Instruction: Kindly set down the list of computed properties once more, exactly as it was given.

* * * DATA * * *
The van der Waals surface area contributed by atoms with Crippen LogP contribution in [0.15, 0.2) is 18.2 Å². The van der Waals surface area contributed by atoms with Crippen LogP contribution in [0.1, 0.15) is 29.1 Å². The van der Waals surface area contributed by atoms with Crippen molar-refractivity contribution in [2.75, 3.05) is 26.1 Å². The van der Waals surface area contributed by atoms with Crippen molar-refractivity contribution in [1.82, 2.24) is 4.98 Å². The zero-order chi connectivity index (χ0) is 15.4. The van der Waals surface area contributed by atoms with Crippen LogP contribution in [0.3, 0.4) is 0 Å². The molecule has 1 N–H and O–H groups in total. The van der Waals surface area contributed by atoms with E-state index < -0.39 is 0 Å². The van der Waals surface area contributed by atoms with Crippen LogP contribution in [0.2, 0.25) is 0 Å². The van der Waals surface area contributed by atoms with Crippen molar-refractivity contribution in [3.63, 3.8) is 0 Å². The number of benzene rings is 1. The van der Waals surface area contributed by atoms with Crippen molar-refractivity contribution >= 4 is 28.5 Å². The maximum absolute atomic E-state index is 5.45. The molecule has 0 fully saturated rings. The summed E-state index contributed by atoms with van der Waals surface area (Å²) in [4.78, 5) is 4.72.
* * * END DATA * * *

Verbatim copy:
The van der Waals surface area contributed by atoms with Crippen LogP contribution in [0.15, 0.2) is 18.2 Å². The van der Waals surface area contributed by atoms with Crippen LogP contribution in [0.1, 0.15) is 29.1 Å². The van der Waals surface area contributed by atoms with Crippen molar-refractivity contribution in [2.75, 3.05) is 26.1 Å². The van der Waals surface area contributed by atoms with Crippen molar-refractivity contribution in [1.82, 2.24) is 4.98 Å². The zero-order chi connectivity index (χ0) is 15.4. The van der Waals surface area contributed by atoms with Crippen LogP contribution in [0.3, 0.4) is 0 Å². The molecule has 1 N–H and O–H groups in total. The van der Waals surface area contributed by atoms with E-state index < -0.39 is 0 Å². The van der Waals surface area contributed by atoms with Crippen LogP contribution in [0.2, 0.25) is 0 Å². The van der Waals surface area contributed by atoms with Crippen molar-refractivity contribution in [3.63, 3.8) is 0 Å². The number of benzene rings is 1. The van der Waals surface area contributed by atoms with Crippen molar-refractivity contribution >= 4 is 28.5 Å². The maximum absolute atomic E-state index is 5.45. The molecule has 0 fully saturated rings. The summed E-state index contributed by atoms with van der Waals surface area (Å²) in [4.78, 5) is 4.72.